Selective Estrogen Receptor Modulators for BPH

New Factors on the Ground

M Garg; D Dalela; D Dalela; A Goel; M Kumar; G Gupta; S N Sankhwar

Disclosures

Prostate Cancer Prostatic Dis. 2013;16(3):226-232. 

In This Article

ERβ Modulation: Validation in Animal BPH Model and Human Cell Lines

Recently, responses of ERβ-selective ligands have been demonstrated in various animal studies. Norman[58] proved in rodent prostate models that involution of the ventral prostate occurs with the use of ERβ-selective ligands. Also with the administration of an ERβ-specific agonist, prostatic epithelial hyperplasia ablates whereas an ERα-specific agonist did not produce any such effect as demonstrated in studies with knockout mice models.[36] These findings suggest that ERβ-specific agonists have sufficient potential to be used as new agents for the pharmacological intervention and management of prostatic hyperplasia.

Our in vivo studies in rat[3] indicated that irrespective of the molecular structure and mechanism of action, the SERMs universally and significantly reduce prostate weight. This response was better in combination with a 5α-reductase inhibitor, finasteride. We found that the ventral prostate of adult mature rats receiving tamoxifen, BP and ormeloxifene each at 1.0 mg kg−1 dose for 21 days regressed significantly by 37%, 32%, 36% respectively.

Histological investigations on human BPH tissue[3] revealed that finasteride, when used alone, effectively reduced acinar diameter but cause marginal decrease in epithelial cell height, while SERMs caused extreme thinning of epithelium along with dilation of acini. This was accompanied with complete disappearance of epithelial invaginations, a feature most prominently seen in BPH tissue. However, when both finasteride and SERM were used in combination, a substantial reduction in both epithelial cell height and acinar diameter was evident. Thus, SERMs can potentiate the action of 5-α reductase inhibitors for a better response.

Yang et al.[39] studied the effect of raloxifene on prostatic stromal hyperplasia in rats. Quantitative analysis of rat prostate indicated that in the tamoxifen and raloxifene groups, the number of acini was decreased, and the appearance of epithelial cells changed from columnar to flat or low columnar type. In addition, the smooth muscle cell layer that surrounds the acini became thinner. Further improvement had not been seen with combination of finasteride and raloxifene compared with that of raloxifene alone. Yang showed that both the proliferation of prostatic stromal and epithelial cells could be inhibited by SERMs. The immunohistochemistry staining results showed that raloxifene was found to be a more potent agent that caused reversal of smooth muscle cell thickness. Herein, authors provide the strong evidence that raloxifene may have a beneficial role in the rat prostate hyperplasia.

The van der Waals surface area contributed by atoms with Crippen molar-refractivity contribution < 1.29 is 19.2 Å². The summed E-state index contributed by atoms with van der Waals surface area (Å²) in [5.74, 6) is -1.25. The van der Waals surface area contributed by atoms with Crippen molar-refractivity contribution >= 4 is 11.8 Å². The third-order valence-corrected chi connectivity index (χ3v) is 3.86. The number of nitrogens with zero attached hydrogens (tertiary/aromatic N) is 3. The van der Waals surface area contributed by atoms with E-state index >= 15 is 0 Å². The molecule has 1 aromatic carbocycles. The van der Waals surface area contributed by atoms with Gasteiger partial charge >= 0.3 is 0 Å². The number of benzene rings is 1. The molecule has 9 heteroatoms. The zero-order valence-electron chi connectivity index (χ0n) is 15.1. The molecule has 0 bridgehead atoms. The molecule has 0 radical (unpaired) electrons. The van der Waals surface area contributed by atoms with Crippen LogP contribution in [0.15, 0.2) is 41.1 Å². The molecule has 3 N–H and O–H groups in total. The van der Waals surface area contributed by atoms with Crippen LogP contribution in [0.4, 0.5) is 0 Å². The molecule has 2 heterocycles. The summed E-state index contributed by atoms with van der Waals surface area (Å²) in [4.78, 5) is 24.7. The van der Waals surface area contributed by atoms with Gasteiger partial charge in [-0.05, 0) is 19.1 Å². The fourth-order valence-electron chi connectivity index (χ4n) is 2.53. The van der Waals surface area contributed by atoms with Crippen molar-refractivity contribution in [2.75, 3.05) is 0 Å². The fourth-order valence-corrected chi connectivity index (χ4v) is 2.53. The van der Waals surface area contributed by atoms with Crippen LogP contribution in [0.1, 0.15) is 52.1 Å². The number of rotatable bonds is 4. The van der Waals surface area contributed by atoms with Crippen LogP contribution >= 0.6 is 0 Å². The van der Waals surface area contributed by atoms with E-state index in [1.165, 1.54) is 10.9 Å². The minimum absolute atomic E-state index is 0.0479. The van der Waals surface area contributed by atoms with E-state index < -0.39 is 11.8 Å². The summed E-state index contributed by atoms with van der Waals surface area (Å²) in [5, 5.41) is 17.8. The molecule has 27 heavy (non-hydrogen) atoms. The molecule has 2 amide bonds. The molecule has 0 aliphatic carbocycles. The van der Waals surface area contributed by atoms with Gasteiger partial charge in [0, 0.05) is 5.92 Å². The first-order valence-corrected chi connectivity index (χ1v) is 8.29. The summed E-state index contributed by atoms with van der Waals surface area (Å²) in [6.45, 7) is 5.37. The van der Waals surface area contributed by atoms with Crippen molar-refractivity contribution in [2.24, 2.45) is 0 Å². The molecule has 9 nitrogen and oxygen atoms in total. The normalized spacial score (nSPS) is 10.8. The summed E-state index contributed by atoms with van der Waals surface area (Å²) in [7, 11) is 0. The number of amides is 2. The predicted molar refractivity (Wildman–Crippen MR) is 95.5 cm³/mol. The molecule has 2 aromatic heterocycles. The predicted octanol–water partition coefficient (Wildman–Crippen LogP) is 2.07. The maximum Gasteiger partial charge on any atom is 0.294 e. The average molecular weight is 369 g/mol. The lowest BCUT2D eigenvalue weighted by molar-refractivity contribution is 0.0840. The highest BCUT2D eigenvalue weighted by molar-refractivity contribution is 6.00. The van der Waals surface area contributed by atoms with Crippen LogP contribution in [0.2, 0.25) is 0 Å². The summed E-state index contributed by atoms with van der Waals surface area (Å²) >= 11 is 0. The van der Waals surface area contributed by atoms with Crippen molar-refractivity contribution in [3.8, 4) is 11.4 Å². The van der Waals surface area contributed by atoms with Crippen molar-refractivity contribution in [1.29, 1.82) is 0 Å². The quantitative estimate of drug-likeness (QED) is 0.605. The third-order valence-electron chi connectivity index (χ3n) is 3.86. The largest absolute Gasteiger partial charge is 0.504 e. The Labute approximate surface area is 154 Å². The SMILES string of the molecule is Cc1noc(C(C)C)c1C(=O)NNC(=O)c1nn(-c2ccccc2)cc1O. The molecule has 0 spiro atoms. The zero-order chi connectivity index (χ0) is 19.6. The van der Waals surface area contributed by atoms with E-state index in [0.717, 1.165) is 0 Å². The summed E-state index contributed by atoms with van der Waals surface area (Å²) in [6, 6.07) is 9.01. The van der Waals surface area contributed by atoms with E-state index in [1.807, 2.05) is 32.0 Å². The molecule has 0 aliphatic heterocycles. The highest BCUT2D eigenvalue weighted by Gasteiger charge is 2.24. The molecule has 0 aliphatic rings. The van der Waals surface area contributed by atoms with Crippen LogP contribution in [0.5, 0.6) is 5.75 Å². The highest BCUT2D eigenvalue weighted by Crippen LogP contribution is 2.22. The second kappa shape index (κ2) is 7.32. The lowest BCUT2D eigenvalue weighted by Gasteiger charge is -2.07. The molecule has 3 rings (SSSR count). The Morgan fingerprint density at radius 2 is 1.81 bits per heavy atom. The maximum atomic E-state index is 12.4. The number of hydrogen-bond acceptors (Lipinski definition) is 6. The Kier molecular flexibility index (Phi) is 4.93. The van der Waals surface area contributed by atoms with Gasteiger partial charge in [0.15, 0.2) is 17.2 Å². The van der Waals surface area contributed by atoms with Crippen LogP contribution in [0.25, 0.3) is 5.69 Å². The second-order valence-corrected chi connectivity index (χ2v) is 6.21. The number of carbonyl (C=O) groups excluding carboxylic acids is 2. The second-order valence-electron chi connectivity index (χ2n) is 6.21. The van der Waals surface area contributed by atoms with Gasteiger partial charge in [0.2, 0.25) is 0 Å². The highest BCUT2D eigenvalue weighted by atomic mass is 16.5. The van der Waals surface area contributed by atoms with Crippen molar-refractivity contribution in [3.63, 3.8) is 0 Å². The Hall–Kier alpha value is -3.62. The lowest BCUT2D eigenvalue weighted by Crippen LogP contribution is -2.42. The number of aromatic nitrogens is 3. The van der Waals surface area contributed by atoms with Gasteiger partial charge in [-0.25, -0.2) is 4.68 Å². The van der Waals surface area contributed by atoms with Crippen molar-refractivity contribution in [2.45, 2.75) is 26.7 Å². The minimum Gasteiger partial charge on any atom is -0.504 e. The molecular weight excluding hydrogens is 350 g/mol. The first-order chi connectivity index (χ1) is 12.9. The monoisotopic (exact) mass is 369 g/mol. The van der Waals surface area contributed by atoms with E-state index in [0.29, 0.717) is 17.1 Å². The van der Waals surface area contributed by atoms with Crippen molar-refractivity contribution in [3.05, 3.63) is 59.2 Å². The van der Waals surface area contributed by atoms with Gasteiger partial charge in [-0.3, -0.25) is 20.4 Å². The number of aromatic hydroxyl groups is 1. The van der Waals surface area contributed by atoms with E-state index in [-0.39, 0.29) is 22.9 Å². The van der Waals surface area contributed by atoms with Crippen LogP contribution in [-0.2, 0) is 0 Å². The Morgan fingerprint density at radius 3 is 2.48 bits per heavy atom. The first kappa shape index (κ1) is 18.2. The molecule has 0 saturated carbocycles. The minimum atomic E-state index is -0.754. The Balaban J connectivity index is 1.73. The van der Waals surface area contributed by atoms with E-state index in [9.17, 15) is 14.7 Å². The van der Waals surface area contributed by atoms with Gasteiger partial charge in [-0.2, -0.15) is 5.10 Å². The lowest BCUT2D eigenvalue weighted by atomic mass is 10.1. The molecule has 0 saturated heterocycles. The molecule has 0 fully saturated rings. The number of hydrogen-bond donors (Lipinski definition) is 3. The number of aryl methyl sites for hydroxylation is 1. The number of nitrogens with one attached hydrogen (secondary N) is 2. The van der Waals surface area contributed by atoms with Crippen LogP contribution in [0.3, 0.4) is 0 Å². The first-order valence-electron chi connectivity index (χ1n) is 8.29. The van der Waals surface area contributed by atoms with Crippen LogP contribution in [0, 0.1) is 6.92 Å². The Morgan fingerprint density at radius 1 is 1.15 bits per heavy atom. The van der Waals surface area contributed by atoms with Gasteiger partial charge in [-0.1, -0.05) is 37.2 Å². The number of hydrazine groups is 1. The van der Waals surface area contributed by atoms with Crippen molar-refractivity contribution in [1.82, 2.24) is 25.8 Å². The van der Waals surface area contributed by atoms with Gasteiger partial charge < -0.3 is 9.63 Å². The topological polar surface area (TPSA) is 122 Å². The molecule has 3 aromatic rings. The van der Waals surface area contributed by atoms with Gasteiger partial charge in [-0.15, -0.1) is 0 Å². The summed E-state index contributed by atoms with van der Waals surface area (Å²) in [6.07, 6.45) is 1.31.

Gene expression profiling along with studies in βERKO mice further enhanced our knowledge about molecular basis of ERβ-mediated effects within cells and their importance in pathophysiology of BPH (Table 2).

Different theories emphasizing the causative mechanism of BPH pathogenesis have been described in literature. In dihydrotestosterone hypothesis, it is postulated that castration in men before puberty lead to failure of BPH to develop.[59] Embryonic reawakening theory[60] enumerates reawakening of the embryonic induction potential of prostatic stroma through involvement of various mechanisms including growth factors such as transforming growth factor.[61] Last, in stem cell theory, BPH develops through stem cells number increase or in clonal expansion of transit or amplifying cells.[62]

As discussed, SERMs have beneficial effects on BPH by modifying the growth factors. More recently Hu et al.[63] in their experimental work cultured stem/progenitor cells from normal human prostate using a prostasphere assay and showed that these cells express high levels of ER including ERα, ERβ and GPR30 but not androgen receptors. These stem cells had a proliferative response on exposure to 1 nM estradiol-17β and are specific targets for estrogen action in the prostate. On stimulatory response of these receptors, augmented signals alter the normal cell proliferative and apoptotic pathways in a number of estrogen-target tissues including prostate. This molecular aspect highlights the potential for SERMs in targeting diseased stem cells by modifying these signals for the treatment of prostate diseases.

Ho and Habib[64] in their recent study discussed that the estrogens effect the prostate through various mechanisms, such as aromatase expression and apoptosis, and via prostaglandin E2 and SERMs can influence these intraprostatic estrogen levels and are potential therapeutic targets for the treatment of BPH.

With these studies, there is ample evidence that SERMs may be of benefit for the treatment or prevention of BPH, and it is high time to explore these agents through clinical prospective trials to ascertain their efficacy in treatment of prostatic hyperplasia, subject to satisfactory pharmacokinetic and toxicity testing.[65,66]

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